Hibiscus, a flowering plant with colorful flowers, has been used for centuries as an ornamental and medicinal herb. Herbalists have used it to make extracts, teas, and supplements.
According to tradition, hibiscus is used in the treatment of ailments such as liver problems and high blood pressure. Today, a growing body of research supports these benefits among others.
What is Hibiscus?
Hibiscus sabdariffa is a type of flowering plant native to India and Malaysia. Hundreds of types of hibiscus exist, including herbs, shrubs, and trees. The most commonly cultivated type is Hibiscus sabdariffa, which is marked by red stems and wide yellow flowers that turn pink and red in color. It grows in tropical and subtropical regions, including China, Thailand, Sudan, Nigeria, and Mexico. The flowers, seeds, leaves, and stems are all used for culinary, cosmetic, and medicinal purposes.
There are several ways to use hibiscus. The most common preparation is hibiscus tea, a deep red herbal tea made from flowers. The tea can be enjoyed hot or cold, and the tart taste is similar to cranberries. In addition to teas of various kinds, you can purchase hibiscus in powder form, capsule form, or liquid extract form. Depending on the product, these preparations may be made from different parts of the hibiscus plant.
Benefits of Hibiscus Flowers:
Antidiabetic and anticancer effects are among the purported benefits of hibiscus. Hibiscus preparations may also help lower blood pressure, protect the liver, and decrease fasting blood sugar.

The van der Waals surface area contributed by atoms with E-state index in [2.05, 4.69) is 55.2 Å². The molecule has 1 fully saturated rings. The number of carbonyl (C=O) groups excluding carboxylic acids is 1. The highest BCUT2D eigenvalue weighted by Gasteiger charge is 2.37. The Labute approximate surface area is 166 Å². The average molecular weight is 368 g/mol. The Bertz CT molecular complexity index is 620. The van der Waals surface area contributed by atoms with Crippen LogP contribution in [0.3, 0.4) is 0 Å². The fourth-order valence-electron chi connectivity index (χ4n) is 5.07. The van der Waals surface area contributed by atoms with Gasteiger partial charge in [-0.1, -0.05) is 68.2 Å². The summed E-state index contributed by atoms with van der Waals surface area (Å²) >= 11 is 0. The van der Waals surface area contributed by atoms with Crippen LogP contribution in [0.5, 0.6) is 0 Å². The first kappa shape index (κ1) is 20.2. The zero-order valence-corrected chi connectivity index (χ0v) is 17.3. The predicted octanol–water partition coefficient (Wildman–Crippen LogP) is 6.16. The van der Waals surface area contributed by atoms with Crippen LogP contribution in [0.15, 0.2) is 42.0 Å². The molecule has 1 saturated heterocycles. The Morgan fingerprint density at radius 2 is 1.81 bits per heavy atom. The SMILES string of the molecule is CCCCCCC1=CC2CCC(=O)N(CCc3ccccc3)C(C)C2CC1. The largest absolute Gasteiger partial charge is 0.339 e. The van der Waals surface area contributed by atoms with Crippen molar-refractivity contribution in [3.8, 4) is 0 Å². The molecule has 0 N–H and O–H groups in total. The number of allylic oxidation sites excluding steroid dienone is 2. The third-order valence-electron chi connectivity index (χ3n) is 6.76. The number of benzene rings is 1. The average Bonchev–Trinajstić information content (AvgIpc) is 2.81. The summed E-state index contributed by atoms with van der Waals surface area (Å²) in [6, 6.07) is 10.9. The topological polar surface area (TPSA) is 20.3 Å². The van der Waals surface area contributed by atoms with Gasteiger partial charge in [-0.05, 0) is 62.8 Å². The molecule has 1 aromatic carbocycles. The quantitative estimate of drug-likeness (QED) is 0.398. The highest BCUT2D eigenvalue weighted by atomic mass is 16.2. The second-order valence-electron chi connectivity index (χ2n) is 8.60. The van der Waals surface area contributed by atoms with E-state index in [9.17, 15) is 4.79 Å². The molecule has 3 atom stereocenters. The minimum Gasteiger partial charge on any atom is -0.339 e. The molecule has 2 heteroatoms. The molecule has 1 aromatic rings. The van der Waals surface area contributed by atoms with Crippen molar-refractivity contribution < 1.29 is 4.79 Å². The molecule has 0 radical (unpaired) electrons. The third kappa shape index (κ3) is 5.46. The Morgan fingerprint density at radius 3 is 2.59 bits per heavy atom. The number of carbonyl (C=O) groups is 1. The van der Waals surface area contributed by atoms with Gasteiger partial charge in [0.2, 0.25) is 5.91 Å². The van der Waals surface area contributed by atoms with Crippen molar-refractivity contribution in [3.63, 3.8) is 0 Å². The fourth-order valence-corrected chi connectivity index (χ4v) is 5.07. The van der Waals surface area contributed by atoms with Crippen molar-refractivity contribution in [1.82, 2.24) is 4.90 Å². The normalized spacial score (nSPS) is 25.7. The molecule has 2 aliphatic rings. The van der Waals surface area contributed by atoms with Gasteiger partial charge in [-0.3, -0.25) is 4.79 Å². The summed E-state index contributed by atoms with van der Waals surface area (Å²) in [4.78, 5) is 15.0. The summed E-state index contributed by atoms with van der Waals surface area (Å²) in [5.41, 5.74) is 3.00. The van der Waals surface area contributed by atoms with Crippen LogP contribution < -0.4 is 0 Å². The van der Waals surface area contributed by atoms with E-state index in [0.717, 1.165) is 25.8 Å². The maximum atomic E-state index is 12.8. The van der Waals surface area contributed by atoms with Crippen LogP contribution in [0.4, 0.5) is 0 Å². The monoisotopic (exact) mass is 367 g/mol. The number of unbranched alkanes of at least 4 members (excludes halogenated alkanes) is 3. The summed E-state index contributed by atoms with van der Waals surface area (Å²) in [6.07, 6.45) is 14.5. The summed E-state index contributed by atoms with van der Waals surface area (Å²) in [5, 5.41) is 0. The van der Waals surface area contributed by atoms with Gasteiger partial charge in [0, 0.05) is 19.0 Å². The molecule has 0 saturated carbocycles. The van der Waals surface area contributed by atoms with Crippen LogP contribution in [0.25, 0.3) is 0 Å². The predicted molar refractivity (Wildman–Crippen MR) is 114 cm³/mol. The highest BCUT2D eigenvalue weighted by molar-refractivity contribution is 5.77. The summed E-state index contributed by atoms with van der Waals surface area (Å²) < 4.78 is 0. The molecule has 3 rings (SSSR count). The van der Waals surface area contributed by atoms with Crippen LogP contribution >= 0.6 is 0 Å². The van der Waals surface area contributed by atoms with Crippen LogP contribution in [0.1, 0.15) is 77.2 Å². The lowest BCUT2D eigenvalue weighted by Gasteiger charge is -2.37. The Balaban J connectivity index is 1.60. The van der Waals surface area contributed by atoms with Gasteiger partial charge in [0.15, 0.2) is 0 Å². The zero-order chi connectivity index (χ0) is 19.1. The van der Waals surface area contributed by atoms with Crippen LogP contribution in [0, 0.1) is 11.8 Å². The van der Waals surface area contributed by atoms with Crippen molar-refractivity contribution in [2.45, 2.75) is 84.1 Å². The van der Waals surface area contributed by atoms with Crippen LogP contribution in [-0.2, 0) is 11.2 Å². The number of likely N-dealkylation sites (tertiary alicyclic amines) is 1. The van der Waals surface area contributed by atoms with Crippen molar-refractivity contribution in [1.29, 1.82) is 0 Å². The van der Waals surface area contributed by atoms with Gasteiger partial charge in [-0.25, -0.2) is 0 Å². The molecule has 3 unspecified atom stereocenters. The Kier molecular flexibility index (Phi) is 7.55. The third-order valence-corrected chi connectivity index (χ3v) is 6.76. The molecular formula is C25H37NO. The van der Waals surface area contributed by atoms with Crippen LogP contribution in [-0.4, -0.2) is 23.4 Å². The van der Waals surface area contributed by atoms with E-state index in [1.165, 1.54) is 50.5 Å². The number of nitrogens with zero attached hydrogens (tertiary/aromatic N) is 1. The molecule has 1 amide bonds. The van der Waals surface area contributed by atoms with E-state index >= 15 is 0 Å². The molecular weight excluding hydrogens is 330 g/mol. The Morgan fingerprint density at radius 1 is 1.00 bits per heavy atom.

Several human clinical trials have found that hibiscus beverages and supplements can lower blood pressure. In a study of 46 adults with high blood pressure, drinking 2 cups (474 mL) of hibiscus tea daily for 1 month combined with changes in lifestyle and diet lowered blood pressure significantly more than changes in lifestyle and diet alone. Other studies have shown that extracts of the plant may be as effective as pharmaceutical medications for high blood pressure. However, more research is needed.
Research in animals suggests that hibiscus extracts may help prevent fat cells from accumulating. This could prevent complications sometimes seen with obesity, such as fatty liver and insulin resistance. The fiber present in hibiscus preparations may also aid weight loss.
Research in rats suggests that the addition of ground hibiscus to animal feed can reduce body weight, fat, and inflammatory compounds in fat tissue. However, more human studies are needed to fully understand the potential anti-obesity effects of hibiscus.
Test-tube studies have indicated that hibiscus extract may inhibit enzymes involved in prostate cancer development and trigger the death of breast cancer and melanoma cells, yet research on the role of hibiscus in cancer treatment is limited to preliminary test-tube studies and mostly needs to be corroborated by large-scale human clinical trials.
Hibiscus Flowers are considered one of the healthiest in the nature with a wide variety of benefits for both mind and body.